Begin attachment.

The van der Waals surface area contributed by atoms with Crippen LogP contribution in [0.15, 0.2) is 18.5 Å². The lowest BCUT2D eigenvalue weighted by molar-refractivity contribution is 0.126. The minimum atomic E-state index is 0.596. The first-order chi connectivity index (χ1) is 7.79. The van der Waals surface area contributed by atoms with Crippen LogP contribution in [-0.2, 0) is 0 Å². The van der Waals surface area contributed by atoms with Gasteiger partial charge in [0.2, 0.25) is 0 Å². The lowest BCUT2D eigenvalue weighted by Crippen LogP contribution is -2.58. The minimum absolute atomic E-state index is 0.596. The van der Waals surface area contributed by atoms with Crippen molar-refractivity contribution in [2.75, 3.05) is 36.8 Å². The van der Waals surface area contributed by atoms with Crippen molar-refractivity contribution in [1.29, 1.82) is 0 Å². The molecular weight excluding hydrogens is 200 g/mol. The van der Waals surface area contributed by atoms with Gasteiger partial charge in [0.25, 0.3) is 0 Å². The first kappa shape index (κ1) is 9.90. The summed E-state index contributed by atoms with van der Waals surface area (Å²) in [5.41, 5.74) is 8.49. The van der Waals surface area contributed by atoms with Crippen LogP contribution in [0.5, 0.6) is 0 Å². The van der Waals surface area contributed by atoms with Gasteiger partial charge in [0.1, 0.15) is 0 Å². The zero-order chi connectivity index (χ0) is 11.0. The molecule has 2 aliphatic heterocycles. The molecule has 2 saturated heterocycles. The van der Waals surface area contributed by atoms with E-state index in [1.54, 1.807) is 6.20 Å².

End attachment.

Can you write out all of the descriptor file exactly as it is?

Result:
The van der Waals surface area contributed by atoms with Crippen LogP contribution in [0.15, 0.2) is 18.5 Å². The lowest BCUT2D eigenvalue weighted by molar-refractivity contribution is 0.126. The minimum atomic E-state index is 0.596. The first-order chi connectivity index (χ1) is 7.79. The van der Waals surface area contributed by atoms with Crippen LogP contribution in [-0.2, 0) is 0 Å². The van der Waals surface area contributed by atoms with Gasteiger partial charge in [0.2, 0.25) is 0 Å². The lowest BCUT2D eigenvalue weighted by Crippen LogP contribution is -2.58. The minimum absolute atomic E-state index is 0.596. The van der Waals surface area contributed by atoms with Crippen molar-refractivity contribution in [2.75, 3.05) is 36.8 Å². The van der Waals surface area contributed by atoms with Crippen molar-refractivity contribution in [1.29, 1.82) is 0 Å². The molecular weight excluding hydrogens is 200 g/mol. The van der Waals surface area contributed by atoms with Gasteiger partial charge in [0.25, 0.3) is 0 Å². The first kappa shape index (κ1) is 9.90. The summed E-state index contributed by atoms with van der Waals surface area (Å²) in [5.41, 5.74) is 8.49. The van der Waals surface area contributed by atoms with Crippen LogP contribution in [0.5, 0.6) is 0 Å². The van der Waals surface area contributed by atoms with Gasteiger partial charge in [0.1, 0.15) is 0 Å². The zero-order chi connectivity index (χ0) is 11.0. The molecule has 2 aliphatic heterocycles. The molecule has 2 saturated heterocycles. The van der Waals surface area contributed by atoms with E-state index in [1.54, 1.807) is 6.20 Å².